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Crab Stock...Any Suggestions???

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Phoebe Jul 25, 2012 09:02 AM

I'm getting a bushel of NC blue crabs today and have never made a stock from them before. Seems like great flavor just going to waste. I'll be cooking most of them with Old Bay & know how much it would change the taste of a stock. A few questions..... Wash the OB off from cooked crabs? Cook some crabs w/out OB and use those shells only? Any suggestions would be greatly appreciated. Thanks!!!

  1. p
    Phoebe Jul 30, 2012 06:42 AM

    Here's what I did...which is pretty much what gulfcoastpirate had suggested. I steamed about 3 dozen by themselves (without vinegar, just beer) but did use a little Old Bay. Picked the large pieces of meat out. Used those bodies (that still has some crab in them), plus the addition of picked claws & legs from the whole bushel. Also used a bunch of shrimp shells and heads. Made the stock with the addition of a few veggies, and simmered low for about an hour. Stock turned out very flavorful. Froze both cotainers of stock and plan on making a seafood gumbo this weekend for guests coming in.

    1. m
      mike9 Jul 26, 2012 07:26 PM

      Look at what is in "Old Bay" I did recently and it's pretty much what my standard rub I've been using for the past 40 yrs. I would just take the shells and simmer them with a mira pioux, or trinity if making a roux. After that the sky is the limit in terms of flavoring.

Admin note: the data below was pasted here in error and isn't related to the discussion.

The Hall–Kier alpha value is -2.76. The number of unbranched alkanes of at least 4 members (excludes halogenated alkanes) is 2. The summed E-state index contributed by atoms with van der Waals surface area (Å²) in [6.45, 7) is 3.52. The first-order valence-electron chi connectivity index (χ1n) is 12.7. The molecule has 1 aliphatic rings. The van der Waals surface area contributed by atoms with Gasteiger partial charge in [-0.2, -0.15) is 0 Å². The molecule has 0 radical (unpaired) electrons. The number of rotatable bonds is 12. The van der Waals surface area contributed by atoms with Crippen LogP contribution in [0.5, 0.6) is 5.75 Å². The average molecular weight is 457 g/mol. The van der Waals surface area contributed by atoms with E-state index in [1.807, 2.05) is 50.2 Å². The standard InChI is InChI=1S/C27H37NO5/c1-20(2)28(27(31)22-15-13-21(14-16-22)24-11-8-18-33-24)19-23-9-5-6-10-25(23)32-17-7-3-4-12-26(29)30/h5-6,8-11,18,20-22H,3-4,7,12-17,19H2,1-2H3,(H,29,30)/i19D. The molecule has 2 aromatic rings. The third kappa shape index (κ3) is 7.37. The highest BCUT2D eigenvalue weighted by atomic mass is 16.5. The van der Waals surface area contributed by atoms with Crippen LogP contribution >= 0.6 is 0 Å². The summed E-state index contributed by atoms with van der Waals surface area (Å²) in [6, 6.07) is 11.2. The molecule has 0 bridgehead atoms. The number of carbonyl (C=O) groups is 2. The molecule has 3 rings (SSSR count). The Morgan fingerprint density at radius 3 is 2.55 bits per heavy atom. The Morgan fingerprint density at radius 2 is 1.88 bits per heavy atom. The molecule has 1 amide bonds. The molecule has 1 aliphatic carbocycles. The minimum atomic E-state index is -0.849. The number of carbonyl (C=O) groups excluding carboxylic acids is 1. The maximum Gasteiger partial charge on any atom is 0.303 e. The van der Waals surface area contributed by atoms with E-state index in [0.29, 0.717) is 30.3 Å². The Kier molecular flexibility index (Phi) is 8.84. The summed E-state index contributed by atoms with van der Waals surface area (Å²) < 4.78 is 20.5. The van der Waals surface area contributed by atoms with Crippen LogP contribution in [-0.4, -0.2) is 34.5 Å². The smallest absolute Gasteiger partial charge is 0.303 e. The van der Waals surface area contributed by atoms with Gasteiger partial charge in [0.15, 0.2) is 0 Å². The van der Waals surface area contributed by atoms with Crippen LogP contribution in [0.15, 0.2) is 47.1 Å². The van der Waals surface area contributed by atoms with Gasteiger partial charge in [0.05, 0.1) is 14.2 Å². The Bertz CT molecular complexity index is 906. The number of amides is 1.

1. g
        gulfcoastpirate Jul 26, 2012 06:59 PM

        I make crab stock all the time for gumbo. What I do is boil the crabs I want to use in the gumbo (I use a different seasoning than Old Bay but it's not much different) then let them cool down. When cool enough to handle I clean the crab bodies from the shells by cracking the crab open after first taking out the claws and the legs. Be careful doing this and do it with a quick snap or the meat will come out of the body - especially if the crabs haven't cooled sufficiently.

        This is where is gets a little tricky. When you pry the body out of the shell you'll see the crab internal organs and you'll need to clean this off the the crab body and with some gently running water you'll also want to rinse the inside of the shell. HOWEVER, and this is a big HOWEVER, along the inside of the shell as you go out to the points on either side there is some brown crab fat that you want to keep in the shell as you make the stock so you want to be careful not to clean this off. This will give the stock a lot of flavor. It's a little difficult but once you get the hang of it you'll see what I'm talking about. In fact, I don't even get the shells 100% clean as I want to make sure I keep the brown fat.

        Once all the crabs are cleaned cover the shells with water and let gently boil for about 30 minutes. When cool, strain well through a sieve to get out the crab fat and other pieces that may have been attached to the shell. Use this as the stock for your gumbo. I live along Galveston Bay and make gumbo like this a couple times a month during crab season.